As U.K. Prime Minister Liz Truss delivered a speech Wednesday in which she pledged to stick with the “disruption” of her tax-cutting economic agenda, the newly elected leader faced a different kind of disruption: Greenpeace activists.
Truss was speaking to delegates at a conservative conference in Birmingham, located in central England when two Greenpeace activists unfurled a banner reading “Who voted for this?” and shouted slogans including “Who voted for fracking?”
Security escorted the activists out of the hall as the audience booed.
Truss shrugged off the interruption with a laugh and said, “Later on in my speech, my friends, I am going to talk about the anti-growth coalition. But I think they arrived at the hall a bit too early.”
Last month, the government lifted a ban on fracking in England, opening the door to domestic shale gas production amid a European energy crisis.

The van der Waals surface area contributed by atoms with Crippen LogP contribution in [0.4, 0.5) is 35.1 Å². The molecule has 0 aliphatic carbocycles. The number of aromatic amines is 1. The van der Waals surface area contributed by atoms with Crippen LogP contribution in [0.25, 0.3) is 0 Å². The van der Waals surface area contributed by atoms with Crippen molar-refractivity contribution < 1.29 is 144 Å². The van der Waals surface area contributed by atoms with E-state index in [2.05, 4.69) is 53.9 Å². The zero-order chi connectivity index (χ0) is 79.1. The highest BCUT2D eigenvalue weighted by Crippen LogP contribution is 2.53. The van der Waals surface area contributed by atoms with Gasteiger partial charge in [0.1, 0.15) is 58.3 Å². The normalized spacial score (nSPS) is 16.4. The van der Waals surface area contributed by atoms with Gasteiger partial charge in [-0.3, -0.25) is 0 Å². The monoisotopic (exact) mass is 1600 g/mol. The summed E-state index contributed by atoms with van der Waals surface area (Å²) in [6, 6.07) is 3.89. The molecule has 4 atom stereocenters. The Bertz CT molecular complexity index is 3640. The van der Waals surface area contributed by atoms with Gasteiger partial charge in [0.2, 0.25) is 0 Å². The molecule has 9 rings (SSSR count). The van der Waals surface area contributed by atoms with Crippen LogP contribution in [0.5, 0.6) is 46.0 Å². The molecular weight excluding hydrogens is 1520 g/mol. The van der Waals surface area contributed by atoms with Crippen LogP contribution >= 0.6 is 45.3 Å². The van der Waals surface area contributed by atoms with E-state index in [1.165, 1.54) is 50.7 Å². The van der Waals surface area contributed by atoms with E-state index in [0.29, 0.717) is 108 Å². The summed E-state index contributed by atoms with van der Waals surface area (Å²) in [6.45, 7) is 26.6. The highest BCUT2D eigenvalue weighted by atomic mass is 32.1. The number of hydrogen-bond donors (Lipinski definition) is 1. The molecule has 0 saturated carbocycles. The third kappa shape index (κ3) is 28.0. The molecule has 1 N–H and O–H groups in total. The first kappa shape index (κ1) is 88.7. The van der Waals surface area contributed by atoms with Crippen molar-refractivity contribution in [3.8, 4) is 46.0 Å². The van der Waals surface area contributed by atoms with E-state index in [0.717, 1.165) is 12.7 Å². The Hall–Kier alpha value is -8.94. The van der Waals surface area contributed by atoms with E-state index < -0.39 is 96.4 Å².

“Whenever there is change, there is disruption,” she said. “Not everyone will be in favor. But everyone will benefit from the result — a growing economy and a better future. That is what we have a clear plan to deliver.”
Truss defended the chaotic rollout of her economic measures, saying that in extraordinary times, “it would have been wrong not to have proceeded rapidly with our energy and tax plan.”
Truss vowed to stick with her plan to reshape Britain’s economy through tax cuts and deregulation in a bid to end years of sluggish growth. She said cutting taxes was “the right thing to do, morally and economically.”
The pound, which has been on a roller-coaster journey since Truss unveiled her economic proposals last month, fell about 1% to $1.136 after the speech.
The currency had hit a record low of $1.03 soon after Truss announced a stimulus package that includes 45 billion pounds ($50 billion) in tax cuts to be paid for by government borrowing on Sept. 23.
The Bank of England was forced to intervene to prop up the bond market and stop a wider economic crisis.
The Associated Press contributed to this report.
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